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Building a dog’s confidence

You know the type. A nervous anxious dog who seems fearful of just about anything – humans, other dogs, bicycles. Needless to say, a shy dog can be a problem for you, the owner. The type of behavior he exhibits and his complete lack of confidence will make it impossible for you to give him even the most basic training. Not to mention that a fearful dog is much more likely to get into fights with other dogs.

Confidence building itself can be a misunderstood term in the doggie context. The point here is not to build up your dog’s ego (yes, they have egos) to the point where they are cocky, and believe they, and not you are the leader of the pack. Training a dog always involves letting him know that you are the leader. For obvious reasons, training a fearful dog will involve slightly different methods.

How to Recognize a Fearful Dog

A shy dog will have his tail tucked firmly between his legs and his ears flattened against his head. His head will be lowered – a sure sign that he doesn’t consider himself to be the dominant leader of the pack and he trembles – and pants excessively. If you reach forward to pet him, he backs away. In extreme cases of fear, the dog might run to run away or urinate.

Causes of the Fear

A dog that hasn’t been properly socialized in the early stages can be expected to be nervous or shy around strangers. Socialization exposes him to other dogs and human beings and therefore he does not recognize these as anything to be afraid of. A dog that’s been locked up in a kennel for a major part of his life has difficulty relating to and accepting people and situations. You also have to consider that’s some dog breeds are naturally mild mannered. Dogs that might have been shunted between homes frequently or been abused are likely to suffer from nervous disorders. Not all shy dogs are the product of abuse however. Illnesses often force a dog to lose self esteem. A dog in pain or discomfort will not be outgoing. You might try having him checked by a vet to ascertain there is nothing physically wrong with him. Puppies who have had terrifying experiences are very likely to retain memories of the unpleasant incident leading to fearful behavior as an adult.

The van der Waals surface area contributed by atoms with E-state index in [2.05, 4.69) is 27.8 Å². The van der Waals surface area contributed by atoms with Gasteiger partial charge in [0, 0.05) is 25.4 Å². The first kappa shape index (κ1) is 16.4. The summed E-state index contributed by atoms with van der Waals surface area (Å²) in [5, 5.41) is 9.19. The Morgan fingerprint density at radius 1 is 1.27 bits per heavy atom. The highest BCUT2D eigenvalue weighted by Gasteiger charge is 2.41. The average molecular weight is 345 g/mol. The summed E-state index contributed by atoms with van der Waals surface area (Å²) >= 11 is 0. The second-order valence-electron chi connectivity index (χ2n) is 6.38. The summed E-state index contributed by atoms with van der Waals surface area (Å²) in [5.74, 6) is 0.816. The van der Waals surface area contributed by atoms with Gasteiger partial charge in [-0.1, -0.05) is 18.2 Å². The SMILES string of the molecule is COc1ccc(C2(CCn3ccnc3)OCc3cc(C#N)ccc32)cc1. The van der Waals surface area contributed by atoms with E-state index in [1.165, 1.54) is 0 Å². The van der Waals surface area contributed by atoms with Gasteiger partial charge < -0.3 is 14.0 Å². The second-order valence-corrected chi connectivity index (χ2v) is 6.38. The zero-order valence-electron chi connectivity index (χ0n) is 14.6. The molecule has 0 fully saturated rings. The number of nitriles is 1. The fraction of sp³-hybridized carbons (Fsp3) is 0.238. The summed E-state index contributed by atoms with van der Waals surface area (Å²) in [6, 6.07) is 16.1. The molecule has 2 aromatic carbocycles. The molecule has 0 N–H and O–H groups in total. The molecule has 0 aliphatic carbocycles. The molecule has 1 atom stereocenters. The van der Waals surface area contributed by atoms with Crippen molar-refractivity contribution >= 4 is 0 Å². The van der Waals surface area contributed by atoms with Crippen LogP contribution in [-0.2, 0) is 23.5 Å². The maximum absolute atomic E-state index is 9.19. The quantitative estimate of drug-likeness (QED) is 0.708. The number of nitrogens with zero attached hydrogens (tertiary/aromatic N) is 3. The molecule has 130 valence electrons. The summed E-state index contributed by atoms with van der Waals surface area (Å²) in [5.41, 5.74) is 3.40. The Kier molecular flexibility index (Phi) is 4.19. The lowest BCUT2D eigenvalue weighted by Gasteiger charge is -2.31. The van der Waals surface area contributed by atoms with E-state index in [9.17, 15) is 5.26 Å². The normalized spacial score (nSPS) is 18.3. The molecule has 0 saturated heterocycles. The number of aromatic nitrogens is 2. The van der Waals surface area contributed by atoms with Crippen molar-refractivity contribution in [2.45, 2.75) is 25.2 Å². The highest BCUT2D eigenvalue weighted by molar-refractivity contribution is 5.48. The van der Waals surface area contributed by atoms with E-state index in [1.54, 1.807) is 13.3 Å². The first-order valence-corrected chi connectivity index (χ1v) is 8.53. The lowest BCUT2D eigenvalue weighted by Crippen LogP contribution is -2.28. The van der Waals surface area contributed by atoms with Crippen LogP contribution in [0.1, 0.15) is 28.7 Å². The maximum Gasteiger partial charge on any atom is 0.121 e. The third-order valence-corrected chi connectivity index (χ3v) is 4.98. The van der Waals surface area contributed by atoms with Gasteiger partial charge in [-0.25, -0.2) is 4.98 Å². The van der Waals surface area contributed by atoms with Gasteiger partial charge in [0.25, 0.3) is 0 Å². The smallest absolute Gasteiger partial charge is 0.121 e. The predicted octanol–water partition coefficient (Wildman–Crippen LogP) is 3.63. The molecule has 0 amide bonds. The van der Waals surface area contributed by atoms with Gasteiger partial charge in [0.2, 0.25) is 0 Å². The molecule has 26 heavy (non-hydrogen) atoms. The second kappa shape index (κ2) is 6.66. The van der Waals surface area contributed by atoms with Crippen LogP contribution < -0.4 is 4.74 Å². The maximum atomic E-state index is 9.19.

Training a Shy Dog

The process of building confidence in a dog involves a lengthy process of desensitization. Be patient. Results won’t be immediate.

First determine the objects that he is fearful of and slowly begin exposing him to it. If he is afraid of people, enlist the help of a friend. Let this person be in the same room with the dog but without approaching him or acknowledging him in any manner. Once the dog has gotten used to your friend’s presence, tell him to offer the dog some treat with his hands held behind him and his back to the dog. This is a non threatening position for the dog. Once he is comfortable receiving treats from a stranger, ask your friend to begin speaking to him. The next steps would be to face him and pat him. If at any point in this process, the dog shies away, go back to the previous step and start all over again.

If your dog is afraid of other dogs then don’t just introduce him to a whole bunch of them and expect him to just get along. Take him for a walk on a leash to a park where there are other dogs with their owners. The leash shouldn’t be too tight because then he feels restricted and vulnerable. This might then turn into fear – a prime cause for a dog fight. Act nonchalant among the other dogs. Dogs can pick up behavior patterns from others around them. If he notices you’re completely relaxed, he might decide there’s nothing to be afraid of.

Sit Happens and DVF Mastiff have a series of confidence building exercises that you can practice with your dog.

Above all be patient. A dog can take months of such therapy before he gains some confidence. Don’t berate him or poke fun at him. Encourage him and be generous with praise. Treat him to the things he enjoys – a run in the park, his favorite treats. He might never evolve into an outgoing enthusiastic animal but eventually, he will learn to be more comfortable in his own fur.

Five Tips For New Dog Owners